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Black History Month — What We’re Watching

February 3, 2016
In honor of Black History Month, KCTS 9 is proud to present a number of compelling new programs, along with some classic favorites, that we know viewers will enjoy. These programs will immerse audience members in the stories of people, places and moments that forever changed society.

See what is airing this month on KCTS 9:

Afropop: The Ultimate Cultural Exchange airs Wednesdays at 11:00 p.m. (NEW)
Throughout February, this program will highlight independent documentaries and short films about life, art and culture from the contemporary African diaspora. Don’t miss Days of Hope (2/3), PAN! Our Music Odyssey (2/17) and First Fridays (2/24).
Independent Lens: A Ballerina’s Tale, Monday, Feb. 8, at 10:00 p.m. (NEW)
Few dancers make it to the highest level of classical ballet, and of that already small number, only a fraction are black women. Misty Copeland pulled herself up the ladder at American Ballet Theatre (ABT), from its corps de ballet to soloist, becoming the first African-American female principal dancer with ABT in 2015. 

American Masters: Sister Rosetta Tharpe airs Friday, Feb. 12, at 11:00 p.m. (Repeat) 
Discover the life, music and influence of African-American gospel singer and guitar virtuoso Sister Rosetta Tharpe from writer, producer and director Mick Csaky. During the 1940s-60s, Tharpe introduced the spiritual passion of her gospel music into the secular world of rock ’n’ roll, inspiring some of its greatest stars, including Chuck Berry, Elvis Presley, Jerry Lee Lewis and Little Richard.
American Masters: B.B. King – The Life of Riley premieres Monday, Feb. 15, at 9:00 p.m.  (NEW)
Explore B.B. King’s challenging life and career through candid interviews with the “King of the Blues,” filmed shortly before his death, and fellow music stars including Bono, Bonnie Raitt, Carlos Santana, Eric Clapton, John Mayer and Ringo Starr.
Independent Lens: Whitney Young’s Fights for Civil Rights airs Monday, Feb. 15, at 10:00 p.m.  (Repeat)
Whitney Young was one of the most powerful, controversial and largely forgotten leaders of the Civil Rights Movement, who took the fight directly to the powerful white elite, gaining allies in business and government, including three presidents.
Vel Phillips: Dream Big Dreams premieres Monday, Feb. 15, at 11:00 p.m. (NEW)
Discover the story of Wisconsin’s Vel Phillips — the nation’s first African-American, and woman, elected to executive office in state government — and one of the pioneers of the civil rights era. Emmy-winner S. Epatha Merkerson narrates.
Independent Lens: The Black Panthers premieres Tuesday, Feb. 16, at 9:00 p.m. (NEW)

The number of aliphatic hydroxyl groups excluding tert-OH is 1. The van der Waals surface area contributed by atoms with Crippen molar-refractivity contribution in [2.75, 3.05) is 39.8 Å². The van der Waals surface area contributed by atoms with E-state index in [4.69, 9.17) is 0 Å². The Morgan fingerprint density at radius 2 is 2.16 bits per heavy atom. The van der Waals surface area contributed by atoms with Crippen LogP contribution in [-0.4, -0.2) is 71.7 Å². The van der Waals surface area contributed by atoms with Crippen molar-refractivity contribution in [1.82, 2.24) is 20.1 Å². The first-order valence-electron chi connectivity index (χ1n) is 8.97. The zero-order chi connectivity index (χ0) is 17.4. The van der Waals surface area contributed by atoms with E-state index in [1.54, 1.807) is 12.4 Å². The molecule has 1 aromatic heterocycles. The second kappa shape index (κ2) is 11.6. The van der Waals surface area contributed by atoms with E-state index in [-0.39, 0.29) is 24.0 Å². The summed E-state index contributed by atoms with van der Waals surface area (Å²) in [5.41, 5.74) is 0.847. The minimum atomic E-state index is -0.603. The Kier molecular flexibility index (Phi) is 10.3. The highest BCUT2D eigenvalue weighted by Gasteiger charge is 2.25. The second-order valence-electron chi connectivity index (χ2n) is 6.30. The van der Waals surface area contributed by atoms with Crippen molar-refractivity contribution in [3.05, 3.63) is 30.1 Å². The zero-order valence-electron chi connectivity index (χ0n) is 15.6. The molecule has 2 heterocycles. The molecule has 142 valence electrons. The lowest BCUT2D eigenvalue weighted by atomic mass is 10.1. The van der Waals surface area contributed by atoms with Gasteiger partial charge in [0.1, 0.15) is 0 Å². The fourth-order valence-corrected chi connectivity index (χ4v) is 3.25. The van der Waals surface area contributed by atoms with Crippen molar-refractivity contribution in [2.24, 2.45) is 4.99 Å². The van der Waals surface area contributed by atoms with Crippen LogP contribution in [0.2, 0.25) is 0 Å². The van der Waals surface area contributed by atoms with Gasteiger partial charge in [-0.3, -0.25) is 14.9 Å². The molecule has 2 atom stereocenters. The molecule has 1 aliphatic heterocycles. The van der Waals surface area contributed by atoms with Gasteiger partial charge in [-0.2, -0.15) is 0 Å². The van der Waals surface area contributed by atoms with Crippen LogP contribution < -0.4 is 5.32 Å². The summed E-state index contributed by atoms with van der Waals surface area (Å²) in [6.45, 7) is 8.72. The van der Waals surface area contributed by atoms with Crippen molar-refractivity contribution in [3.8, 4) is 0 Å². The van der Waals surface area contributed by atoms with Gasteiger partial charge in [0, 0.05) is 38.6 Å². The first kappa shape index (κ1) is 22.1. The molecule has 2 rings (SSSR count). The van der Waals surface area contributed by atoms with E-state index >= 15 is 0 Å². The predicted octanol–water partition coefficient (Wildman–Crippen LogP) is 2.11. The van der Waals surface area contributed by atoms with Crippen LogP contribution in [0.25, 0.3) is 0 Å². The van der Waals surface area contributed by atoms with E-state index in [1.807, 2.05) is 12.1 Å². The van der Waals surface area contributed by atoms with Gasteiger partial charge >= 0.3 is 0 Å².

A new revolutionary culture emerged in the turbulent 1960s, and the Black Panther Party was at the vanguard. Weaving together rare footage with voices of the diverse group of people who were there, director Stanley Nelson tells the story of a pivotal movement in American history that feels timely all over again. 
Freedom Riders: American Experience airs Tuesday, Feb. 16, at 11:00 p.m. (Repeat) 
In 1961, segregation seemed to have an overwhelming grip on American society. Many states violently enforced the policy, while the federal government, under the Kennedy administration, remained indifferent, preoccupied with matters abroad. That is, until an integrated band of college students — many of whom were the first in their families to attend a university — decided, en masse, to risk everything and buy a ticket on a Greyhound bus bound for the deep South. They called themselves the Freedom Riders, and they managed to bring the president and the entire American public face-to-face with the challenge of correcting civil rights inequities that plagued the nation.
Bridge the Divide: Tom Bradley and the Politics of Race premieres Monday, Feb. 22, at 9:00 p.m. (NEW)
Thirty-five years before the election of President Obama, the possibility of bridging racial barriers in politics was put to the test with Tom Bradley’s 1973 election as mayor of Los Angeles. He became the first African-American mayor of a major U.S. city with a white majority. Bradley created a coalition to unite a divided city, bringing inclusion and access, and set the foundation for future minority candidates nationwide. 
Smithsonian Salutes Ray Charles: In Performance at the White House premieres Friday, Feb. 26, at 10:00 p.m.  (NEW)
Hear interpretations of the music of Ray Charles, using his own big-band musical arrangements, by renowned as well as up-and-coming artists. The performance, a White House partnership with the Smithsonian, airs from the East Room.
American Masters: Fats Domino and the Birth of Rock n’ Roll premieres Monday, Feb. 29, at 9:00 p.m. (NEW)
Discover how Fats Domino’s brand of New Orleans rhythm and blues became rock ’n’ roll. As popular in the 1950s as Elvis Presley, Domino suffered degradations in the pre-civil rights South, and aided integration through his influential music.
Independent Lens: Wilhelmina’s War premieres Monday, Feb. 29, at 10:00 p.m.  (NEW)
A Southern grandmother struggles to help her family through the scourge of HIV, but may be unable to save those she loves. AIDS is one of the leading causes of death for black women in the rural South, where living with HIV is a grim reality.

For the most accurate and most up to date listings, visit KCTS 9's TV Schedule.